NSW Stamp Duty Changes

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The NSW Government recently passed the State Revenue and Fines Legislation Amendment (Miscellaneous) Act 2022. This Act made a raft of changes to various pieces of legislation that affect stamp duty and dealings with land.

These amendments have made changes that affect farmers and primary producers, Australian Defence Force personnel and first home buyers. Revenue NSW have released a Guide to the amendments.

Intergenerational transfers of farm / primary production land

Section 274 of the Duties Act 1997 enables land used for primary production to be transferred between family members with no duty payable. This has been a critical feature of succession planning for farming families for many years. However, before the recent changes were made, the exemption only applied where the property was being transferred to an individual.
The changes have extended the operation of the exemption so that it can apply where the transferee is:

• An executor of a deceased estate
• The trustee of a self-managed superannuation fund;
• The trustee of a fixed or bare trust;
• The trustee of a discretionary or unit trust; and
• A proprietary limited company.

Depending on the type of transferee, the “person directing the transferee” must meet certain requirements. For executors and trustees of self-managed superannuation funds, fixed and bare trusts, they must be a family member of the transferor (or “person directing the transferor”). In addition, for proprietary limited companies or trustees of a discretionary trust or private unit trust scheme, they have a minimum 25% interest in the transferee which has continues for at least three years after the transfer.

The requirements can be complex to assess particularly with trusts. Care should be taken to ensure they’re met before attempting a transfer.

Defence Personnel

Normally stamp duty on a purchase of residential property is due the earlier of completion of the purchase contract or 3 months after the date of the contract. For off the plan purchases, the duty can be deferred to the earlier of completion of the purchase contract or 12 months after the date of the contract.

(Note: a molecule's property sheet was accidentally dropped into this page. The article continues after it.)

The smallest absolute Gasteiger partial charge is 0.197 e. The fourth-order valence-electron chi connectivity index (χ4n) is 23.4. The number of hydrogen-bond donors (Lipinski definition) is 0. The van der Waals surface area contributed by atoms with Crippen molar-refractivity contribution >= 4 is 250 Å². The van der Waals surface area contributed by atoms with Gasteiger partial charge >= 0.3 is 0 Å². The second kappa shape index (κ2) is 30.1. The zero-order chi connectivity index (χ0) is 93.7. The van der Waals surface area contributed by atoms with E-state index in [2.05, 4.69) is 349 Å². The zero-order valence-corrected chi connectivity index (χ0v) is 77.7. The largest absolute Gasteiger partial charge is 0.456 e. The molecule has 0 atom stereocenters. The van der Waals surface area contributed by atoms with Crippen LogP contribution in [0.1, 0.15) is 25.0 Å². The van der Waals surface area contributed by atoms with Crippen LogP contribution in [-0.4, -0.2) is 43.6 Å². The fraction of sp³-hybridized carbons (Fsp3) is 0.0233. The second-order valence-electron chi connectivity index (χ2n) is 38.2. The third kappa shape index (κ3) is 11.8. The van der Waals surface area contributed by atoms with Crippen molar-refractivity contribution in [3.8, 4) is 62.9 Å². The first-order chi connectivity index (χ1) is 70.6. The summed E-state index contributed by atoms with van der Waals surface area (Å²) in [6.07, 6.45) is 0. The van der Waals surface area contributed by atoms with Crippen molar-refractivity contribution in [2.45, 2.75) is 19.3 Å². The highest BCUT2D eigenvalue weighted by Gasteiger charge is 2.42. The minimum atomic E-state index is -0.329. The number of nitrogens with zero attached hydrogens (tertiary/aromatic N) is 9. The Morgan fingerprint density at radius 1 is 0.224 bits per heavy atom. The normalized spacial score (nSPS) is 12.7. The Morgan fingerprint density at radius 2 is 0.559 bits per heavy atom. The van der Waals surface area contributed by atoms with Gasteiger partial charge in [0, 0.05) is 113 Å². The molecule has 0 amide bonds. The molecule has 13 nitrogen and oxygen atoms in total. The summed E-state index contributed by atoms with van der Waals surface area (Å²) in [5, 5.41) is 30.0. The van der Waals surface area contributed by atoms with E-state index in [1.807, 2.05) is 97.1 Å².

To be eligible for the 12 month timeframe for paying duty, the property must be used by the purchaser (or at least one of them where there is more than one purchaser) as their principal place of residence for a continuous period of at least 6 months, with occupation commencing no later than 12 months (or such longer period as the Chief Commissioner may approve) after completion of the agreement for the sale or transfer. This requirement is referred to as the residence requirement.

The Duties Act 1974 has been amended to provide that if the purchaser (or if there are 2 or more of them, at least 1 of the purchasers) are:

• a permanent member of the Australian Defence Force, and
• enrolled to vote in NSW,

the residence requirement does not apply.

This change provides greater certainty to Defence Force personnel that they can access the deferred stamp duty regime, even if they are unable to live in the property and satisfy the residence requirement.

Stamp duty on the grant of an option

The Duties Act 1997 has been amended to provide that duty will now be payable on the option fee paid for the grant of an option. The duty paid on the call option fee is not credited towards the duty payable when the option is exercised. If the option is not exercised, a refund of duty will not be issued for duty paid on the grant of an option.

Put option fees will not be liable to duty and will not form part of the consideration.

New evidence requirements need to be met for assessment of call options for duty, including:

• the original call option document
• a declaration for the grant of the option (form ODA 081)
• identification

Change in beneficial ownership of dutiable property

A key change made by the amending Act is that duty will now be payable on certain transactions where the effect of the transaction is a change in the beneficial ownership of dutiable property.

This includes:

• the creation of dutiable property
• extinguishment of dutiable property
• a change in equitable interests in dutiable property
• dutiable property becoming the subject of a trust
• dutiable property ceasing to be the subject of a trust

This new provision is very broad in its potential effect. This may have significant consequences for land dealings using trust ownership structures and options. This change may cause legal advice about some approaches to land ownership to change.

For more information or advice about these changes, contact us